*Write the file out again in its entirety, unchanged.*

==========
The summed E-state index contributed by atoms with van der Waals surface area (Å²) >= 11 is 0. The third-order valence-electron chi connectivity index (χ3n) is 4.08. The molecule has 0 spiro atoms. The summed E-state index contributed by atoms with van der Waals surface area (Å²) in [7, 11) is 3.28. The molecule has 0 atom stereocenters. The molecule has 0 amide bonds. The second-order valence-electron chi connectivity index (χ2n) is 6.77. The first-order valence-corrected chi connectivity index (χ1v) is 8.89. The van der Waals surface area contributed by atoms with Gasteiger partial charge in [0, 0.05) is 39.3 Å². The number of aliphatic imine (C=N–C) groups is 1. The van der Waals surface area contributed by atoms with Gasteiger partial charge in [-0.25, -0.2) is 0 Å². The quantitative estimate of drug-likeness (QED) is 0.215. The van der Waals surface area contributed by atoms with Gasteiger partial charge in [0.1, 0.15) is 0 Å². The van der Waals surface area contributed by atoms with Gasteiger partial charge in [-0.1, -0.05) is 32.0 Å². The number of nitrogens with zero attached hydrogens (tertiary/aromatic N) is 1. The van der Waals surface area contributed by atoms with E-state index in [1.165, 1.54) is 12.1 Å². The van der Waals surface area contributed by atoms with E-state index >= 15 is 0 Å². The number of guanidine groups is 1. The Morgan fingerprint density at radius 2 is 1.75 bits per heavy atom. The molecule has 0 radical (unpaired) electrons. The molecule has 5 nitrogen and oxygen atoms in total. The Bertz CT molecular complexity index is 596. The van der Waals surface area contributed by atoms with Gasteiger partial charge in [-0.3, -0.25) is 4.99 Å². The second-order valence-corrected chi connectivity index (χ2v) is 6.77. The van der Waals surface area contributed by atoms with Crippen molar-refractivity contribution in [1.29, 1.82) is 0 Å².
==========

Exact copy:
The summed E-state index contributed by atoms with van der Waals surface area (Å²) >= 11 is 0. The third-order valence-electron chi connectivity index (χ3n) is 4.08. The molecule has 0 spiro atoms. The summed E-state index contributed by atoms with van der Waals surface area (Å²) in [7, 11) is 3.28. The molecule has 0 atom stereocenters. The molecule has 0 amide bonds. The second-order valence-electron chi connectivity index (χ2n) is 6.77. The first-order valence-corrected chi connectivity index (χ1v) is 8.89. The van der Waals surface area contributed by atoms with Gasteiger partial charge in [0, 0.05) is 39.3 Å². The number of aliphatic imine (C=N–C) groups is 1. The van der Waals surface area contributed by atoms with Gasteiger partial charge in [-0.25, -0.2) is 0 Å². The quantitative estimate of drug-likeness (QED) is 0.215. The van der Waals surface area contributed by atoms with Gasteiger partial charge in [0.1, 0.15) is 0 Å². The van der Waals surface area contributed by atoms with Gasteiger partial charge in [-0.1, -0.05) is 32.0 Å². The number of nitrogens with zero attached hydrogens (tertiary/aromatic N) is 1. The van der Waals surface area contributed by atoms with E-state index in [1.165, 1.54) is 12.1 Å². The van der Waals surface area contributed by atoms with E-state index >= 15 is 0 Å². The number of guanidine groups is 1. The Morgan fingerprint density at radius 2 is 1.75 bits per heavy atom. The molecule has 0 radical (unpaired) electrons. The molecule has 5 nitrogen and oxygen atoms in total. The Bertz CT molecular complexity index is 596. The van der Waals surface area contributed by atoms with Gasteiger partial charge in [-0.3, -0.25) is 4.99 Å². The second-order valence-corrected chi connectivity index (χ2v) is 6.77. The van der Waals surface area contributed by atoms with Crippen molar-refractivity contribution in [1.29, 1.82) is 0 Å².